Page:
Saturday, May 10, 2014

Fiction Craft: An Introduction

By Robert Ferrier

As a beginning novelist, I knew writers who worried about choosing a premise, writing to the market or obtaining an agent.

I, on the other hand, thirsted for knowledge of fiction craft.

Novelists build stories from blocks, just as workmen build houses from bricks. To build our story house, we must know the materials, tools and techniques of our craft. I gained knowledge the hard way: by attending classes, writers conferences and workshops. I learned from published authors. I joined writing groups. I read novels and instructional books. Most importantly, I completed eight novels and started several others. Every level in the New York publishing industry rejected me, from associate editor to executive publisher.

How did I avoid quitting? By feeding "the critter" inside me. The beast subsists on the words I write. Salvation arrived in electronic publishing. E-book editors ignore marketing niches and gobble fresh, well-crafted stories.

How do you separate your work from the slush that floods publishers' desks? By knowing and using fiction craft -- the building blocks of story.

In this article we explore the engine which drives all commercial novels: Scene.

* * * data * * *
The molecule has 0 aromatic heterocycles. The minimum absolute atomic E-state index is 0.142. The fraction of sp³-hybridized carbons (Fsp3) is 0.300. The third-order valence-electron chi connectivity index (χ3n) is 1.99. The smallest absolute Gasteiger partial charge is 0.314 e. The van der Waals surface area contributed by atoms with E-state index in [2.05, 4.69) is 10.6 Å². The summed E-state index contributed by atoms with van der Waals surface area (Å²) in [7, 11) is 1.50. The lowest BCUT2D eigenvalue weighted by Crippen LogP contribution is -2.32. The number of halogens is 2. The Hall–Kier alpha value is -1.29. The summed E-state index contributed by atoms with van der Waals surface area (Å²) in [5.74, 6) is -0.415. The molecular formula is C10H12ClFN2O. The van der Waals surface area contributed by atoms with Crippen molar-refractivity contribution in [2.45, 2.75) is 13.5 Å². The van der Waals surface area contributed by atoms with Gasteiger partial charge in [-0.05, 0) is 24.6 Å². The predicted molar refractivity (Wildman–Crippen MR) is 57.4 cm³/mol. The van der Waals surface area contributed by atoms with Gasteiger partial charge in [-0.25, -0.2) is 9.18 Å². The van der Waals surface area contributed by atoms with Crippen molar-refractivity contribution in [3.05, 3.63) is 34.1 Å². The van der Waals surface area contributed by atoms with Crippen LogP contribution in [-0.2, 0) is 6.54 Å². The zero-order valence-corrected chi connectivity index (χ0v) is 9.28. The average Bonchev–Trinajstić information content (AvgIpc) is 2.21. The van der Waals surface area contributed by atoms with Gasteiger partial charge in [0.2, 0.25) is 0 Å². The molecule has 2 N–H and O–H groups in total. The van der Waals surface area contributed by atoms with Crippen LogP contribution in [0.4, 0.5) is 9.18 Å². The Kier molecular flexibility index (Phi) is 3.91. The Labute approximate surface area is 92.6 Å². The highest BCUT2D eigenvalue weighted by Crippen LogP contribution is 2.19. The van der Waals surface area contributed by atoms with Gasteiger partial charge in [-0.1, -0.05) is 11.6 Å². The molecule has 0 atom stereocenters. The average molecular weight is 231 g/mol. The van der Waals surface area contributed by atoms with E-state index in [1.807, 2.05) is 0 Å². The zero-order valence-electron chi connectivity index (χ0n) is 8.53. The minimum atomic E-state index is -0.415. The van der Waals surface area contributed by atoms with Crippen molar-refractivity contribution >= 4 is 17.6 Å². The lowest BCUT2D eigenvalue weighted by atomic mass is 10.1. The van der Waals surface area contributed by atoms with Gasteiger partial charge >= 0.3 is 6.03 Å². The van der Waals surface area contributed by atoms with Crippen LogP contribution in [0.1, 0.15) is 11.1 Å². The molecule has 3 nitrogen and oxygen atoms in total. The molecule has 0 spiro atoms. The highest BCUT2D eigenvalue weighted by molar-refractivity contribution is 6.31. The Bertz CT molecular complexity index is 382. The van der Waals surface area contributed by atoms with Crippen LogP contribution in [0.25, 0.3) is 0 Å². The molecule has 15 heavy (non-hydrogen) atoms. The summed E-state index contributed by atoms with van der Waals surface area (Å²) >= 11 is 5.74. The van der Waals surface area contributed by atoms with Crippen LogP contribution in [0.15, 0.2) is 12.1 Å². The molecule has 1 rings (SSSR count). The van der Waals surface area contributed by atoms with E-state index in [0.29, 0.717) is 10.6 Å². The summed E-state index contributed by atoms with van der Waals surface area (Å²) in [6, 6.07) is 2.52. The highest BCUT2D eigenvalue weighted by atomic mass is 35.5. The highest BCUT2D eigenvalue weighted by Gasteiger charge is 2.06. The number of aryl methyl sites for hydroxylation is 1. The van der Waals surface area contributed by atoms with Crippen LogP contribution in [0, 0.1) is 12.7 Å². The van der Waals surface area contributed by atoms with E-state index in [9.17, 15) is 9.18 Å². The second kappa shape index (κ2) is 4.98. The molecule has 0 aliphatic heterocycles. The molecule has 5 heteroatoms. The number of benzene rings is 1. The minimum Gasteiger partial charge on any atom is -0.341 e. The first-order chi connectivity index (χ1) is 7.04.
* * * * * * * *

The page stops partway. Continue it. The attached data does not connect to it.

Scene: A unit of conflict experienced moment-by-moment by the reader through the character's viewpoint. The elements of scene include goal, conflict and disaster. A scene goal represents something that a character wants or needs to achieve the story quest.

Examples include, but are not limited to:
* Possession (such as a clue, a piece of information, victory in a confrontation)
* Relief (from danger, fear, domination, loneliness, poverty or revenge) from loss, betrayal or injury.
Scene goals force the viewpoint character to take immediate, specific and concrete steps, requiring both decision and action. These goals loom large in the character's story quest. In other words, something vital must be at stake.

Suggested Reading:
Techniques of the Selling Writer by Dwight V. Swain
Scene and Structure by Jack M. Bickham
Story: Substance, Structure, Style, and the Principles of Screenwriting by Robert McKee

Twitter: @Dante_Dreams
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